Mom always said that getting a good night’s sleep was important. New research proves she was right. A national study showed that difficulties sleeping predicted difficulties with alcohol and risky sexual behavior for teens. Another study showed that teens who had trouble sleeping were more likely to abuse drugs that doctors prescribed to help them sleep.
“We found that sleep difficulties predicted alcohol and drug use at later times,” said Maria Wong, Ph.D., professor of Developmental Psychology at Idaho State University. Wong is an author on the new study linking poor sleep and substance-related problems.
“It is important that parents know that sleep problems can predict certain problems with substance abuse,” Wong said. “I’m a parent and sleep is probably the last thing my teenage son cares about. This study tells me that sleep is one of the things we should both care about most.”
Researchers used data collected from 6,504 adolescents from the National Longitudinal Study of Adolescent Health (Add Health). The researchers looked at what teens said about their sleep habits and their use of alcohol, illicit drugs, driving, sexual activities, and other problem areas, from 1994 to 1995, 1996, and 2001 to 2002.
Do Sleep Problems Lead to Substance Abuse?
Nearly half of teens, or 45 percent, don’t sleep long enough most nights, Wong said. Ten percent of teens say they have trouble falling asleep, or staying asleep most days or almost every day.
We already know that sleep problems predict substance abuse problems in adults, said Wong. This may be the first study to show that sleep problems predict substance abuse in teenagers.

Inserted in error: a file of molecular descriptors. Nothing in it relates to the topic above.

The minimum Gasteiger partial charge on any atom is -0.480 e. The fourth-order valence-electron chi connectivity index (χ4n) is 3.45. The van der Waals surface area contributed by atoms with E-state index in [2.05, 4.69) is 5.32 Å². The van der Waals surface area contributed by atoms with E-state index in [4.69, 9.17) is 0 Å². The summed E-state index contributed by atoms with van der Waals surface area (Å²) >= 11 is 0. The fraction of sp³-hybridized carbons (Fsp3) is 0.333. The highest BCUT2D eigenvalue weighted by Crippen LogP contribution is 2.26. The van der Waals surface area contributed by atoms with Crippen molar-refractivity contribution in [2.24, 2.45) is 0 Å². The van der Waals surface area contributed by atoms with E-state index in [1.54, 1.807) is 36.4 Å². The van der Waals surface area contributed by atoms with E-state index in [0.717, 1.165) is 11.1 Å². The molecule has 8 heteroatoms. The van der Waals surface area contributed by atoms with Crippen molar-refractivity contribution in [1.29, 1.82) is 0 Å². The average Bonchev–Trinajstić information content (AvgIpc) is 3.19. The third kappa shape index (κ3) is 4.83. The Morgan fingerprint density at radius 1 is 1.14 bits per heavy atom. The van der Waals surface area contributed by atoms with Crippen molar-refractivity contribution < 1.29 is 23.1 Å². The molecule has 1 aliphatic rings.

The Add Health results found that poor sleep predicts binge drinking and driving under the influence. Sleep problems also predict risky sexual behavior. The problems are similar for boys and girls.
During the adolescent years kids learn to control their impulses and behavior. “When you’re tired and spacey, it’s harder to think about what you’re doing and easier to give in to the first impulse,” said Wong.
Lack of sleep is a risk factor in decision making too. Insufficient sleep, especially if it goes on for a while, can have consequences in substance abuse. We still have a long way to go in understanding it, but this is a good first step.
Prescribing Sleep Drugs to Teens Is Risky
A 2014 study from the University of Michigan identified another problem. Teens who have sleeping problems may be prescribed anti-anxiety drugs or sleep medications. Kids who are prescribed drugs to help them sleep are 12 times more likely to abuse drugs within two years.
Anti-anxiety medications used to improve sleep include clonazepam (Klonopin), alprazolam (Xanax), and lorazepam (Ativan). Sleep medications include zolpidem (Ambien), temazepam (Restoril), and eszopiclone (Lunesta).
The study, which looked at 2,745 teens in Detroit, was the first to show that teens who use prescription drugs to help them sleep are more likely to abuse prescription drugs later, said study author Carol Boyd Ph.D., R.N., a Deborah J. Oakley professor of Nursing at the University of Michigan School of Nursing.
“Helping make sure your teens get enough sleep is absolutely vital,” Kent Runyon, executive director of Novus Medical Detox Center in New Port Richey, Florida, told Healthline. “We don’t have a culture that values sleep, so it’s up to parents. It goes back to building good life skills in our children and teenagers. It’s up to us to help them realize that sleep habits matter.”
The National Sleep Foundation offers the following tips for getting enough sleep and good quality sleep:
- Keep your bedtime and wake up time consistent, even on weekends.
- Use a relaxing bedtime ritual.
- Exercise every day.
- Design your room for good sleep.
- Avoid bright lights in the evening.
- Spend the last hour before bed doing something calming.
Runyon said that one of the most important things is to avoid using electronic screens right before bed. “The bright light from a phone screen, a tablet, or a computer tells your brain it’s time to wake up. The other thing is to stay away from stimulants after dinner. It’s really not a great idea to chug that monster-sized energy drink an hour before you head for bed,” said Runyon.